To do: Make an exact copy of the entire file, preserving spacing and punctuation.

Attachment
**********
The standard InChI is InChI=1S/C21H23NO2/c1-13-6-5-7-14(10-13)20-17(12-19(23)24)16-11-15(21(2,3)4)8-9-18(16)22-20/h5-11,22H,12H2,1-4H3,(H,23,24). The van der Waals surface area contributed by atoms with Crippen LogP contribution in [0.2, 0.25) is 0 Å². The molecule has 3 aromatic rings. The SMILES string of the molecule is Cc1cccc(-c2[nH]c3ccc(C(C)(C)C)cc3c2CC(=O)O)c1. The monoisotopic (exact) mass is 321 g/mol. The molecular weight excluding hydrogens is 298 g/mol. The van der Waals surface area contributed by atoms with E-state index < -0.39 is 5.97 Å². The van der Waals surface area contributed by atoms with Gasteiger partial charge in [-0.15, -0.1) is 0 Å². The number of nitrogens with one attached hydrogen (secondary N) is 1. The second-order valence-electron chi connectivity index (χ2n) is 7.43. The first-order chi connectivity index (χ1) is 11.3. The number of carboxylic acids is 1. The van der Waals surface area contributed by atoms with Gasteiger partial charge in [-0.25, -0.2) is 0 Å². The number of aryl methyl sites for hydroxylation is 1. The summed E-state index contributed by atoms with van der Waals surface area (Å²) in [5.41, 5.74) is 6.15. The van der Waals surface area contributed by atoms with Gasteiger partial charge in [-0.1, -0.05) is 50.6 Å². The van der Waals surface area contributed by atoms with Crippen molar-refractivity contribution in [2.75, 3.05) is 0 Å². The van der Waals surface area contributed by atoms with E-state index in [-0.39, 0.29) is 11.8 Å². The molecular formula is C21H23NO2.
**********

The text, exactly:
The standard InChI is InChI=1S/C21H23NO2/c1-13-6-5-7-14(10-13)20-17(12-19(23)24)16-11-15(21(2,3)4)8-9-18(16)22-20/h5-11,22H,12H2,1-4H3,(H,23,24). The van der Waals surface area contributed by atoms with Crippen LogP contribution in [0.2, 0.25) is 0 Å². The molecule has 3 aromatic rings. The SMILES string of the molecule is Cc1cccc(-c2[nH]c3ccc(C(C)(C)C)cc3c2CC(=O)O)c1. The monoisotopic (exact) mass is 321 g/mol. The molecular weight excluding hydrogens is 298 g/mol. The van der Waals surface area contributed by atoms with E-state index < -0.39 is 5.97 Å². The van der Waals surface area contributed by atoms with Gasteiger partial charge in [-0.15, -0.1) is 0 Å². The number of nitrogens with one attached hydrogen (secondary N) is 1. The second-order valence-electron chi connectivity index (χ2n) is 7.43. The first-order chi connectivity index (χ1) is 11.3. The number of carboxylic acids is 1. The van der Waals surface area contributed by atoms with Gasteiger partial charge in [-0.25, -0.2) is 0 Å². The number of aryl methyl sites for hydroxylation is 1. The summed E-state index contributed by atoms with van der Waals surface area (Å²) in [5.41, 5.74) is 6.15. The van der Waals surface area contributed by atoms with Gasteiger partial charge in [-0.1, -0.05) is 50.6 Å². The van der Waals surface area contributed by atoms with Crippen molar-refractivity contribution in [2.75, 3.05) is 0 Å². The van der Waals surface area contributed by atoms with E-state index in [-0.39, 0.29) is 11.8 Å². The molecular formula is C21H23NO2.